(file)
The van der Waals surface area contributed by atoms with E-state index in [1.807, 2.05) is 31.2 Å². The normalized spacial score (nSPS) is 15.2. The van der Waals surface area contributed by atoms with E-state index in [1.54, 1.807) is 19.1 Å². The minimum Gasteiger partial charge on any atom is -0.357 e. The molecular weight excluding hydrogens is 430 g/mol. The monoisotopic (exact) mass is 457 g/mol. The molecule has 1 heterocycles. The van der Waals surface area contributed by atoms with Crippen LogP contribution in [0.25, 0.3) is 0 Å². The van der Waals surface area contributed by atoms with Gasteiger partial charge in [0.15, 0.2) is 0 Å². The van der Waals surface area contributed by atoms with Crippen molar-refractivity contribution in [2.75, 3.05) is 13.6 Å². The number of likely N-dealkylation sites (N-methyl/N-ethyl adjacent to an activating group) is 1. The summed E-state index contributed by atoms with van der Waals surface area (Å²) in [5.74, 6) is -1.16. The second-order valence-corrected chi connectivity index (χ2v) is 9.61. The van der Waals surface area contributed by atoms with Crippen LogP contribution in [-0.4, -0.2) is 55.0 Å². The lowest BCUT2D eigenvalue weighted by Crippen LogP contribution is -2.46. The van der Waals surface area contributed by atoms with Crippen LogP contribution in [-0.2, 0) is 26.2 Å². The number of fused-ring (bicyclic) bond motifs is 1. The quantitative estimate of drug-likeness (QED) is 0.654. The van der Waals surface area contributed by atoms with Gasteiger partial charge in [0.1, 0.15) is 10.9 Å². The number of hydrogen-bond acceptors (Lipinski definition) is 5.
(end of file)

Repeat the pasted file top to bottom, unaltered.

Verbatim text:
The van der Waals surface area contributed by atoms with E-state index in [1.807, 2.05) is 31.2 Å². The normalized spacial score (nSPS) is 15.2. The van der Waals surface area contributed by atoms with E-state index in [1.54, 1.807) is 19.1 Å². The minimum Gasteiger partial charge on any atom is -0.357 e. The molecular weight excluding hydrogens is 430 g/mol. The monoisotopic (exact) mass is 457 g/mol. The molecule has 1 heterocycles. The van der Waals surface area contributed by atoms with Crippen LogP contribution in [0.25, 0.3) is 0 Å². The van der Waals surface area contributed by atoms with Gasteiger partial charge in [0.15, 0.2) is 0 Å². The van der Waals surface area contributed by atoms with Crippen molar-refractivity contribution in [2.75, 3.05) is 13.6 Å². The number of likely N-dealkylation sites (N-methyl/N-ethyl adjacent to an activating group) is 1. The summed E-state index contributed by atoms with van der Waals surface area (Å²) in [5.74, 6) is -1.16. The second-order valence-corrected chi connectivity index (χ2v) is 9.61. The van der Waals surface area contributed by atoms with Crippen LogP contribution in [-0.4, -0.2) is 55.0 Å². The lowest BCUT2D eigenvalue weighted by Crippen LogP contribution is -2.46. The van der Waals surface area contributed by atoms with Crippen LogP contribution in [-0.2, 0) is 26.2 Å². The number of fused-ring (bicyclic) bond motifs is 1. The quantitative estimate of drug-likeness (QED) is 0.654. The van der Waals surface area contributed by atoms with Gasteiger partial charge in [0.1, 0.15) is 10.9 Å². The number of hydrogen-bond acceptors (Lipinski definition) is 5.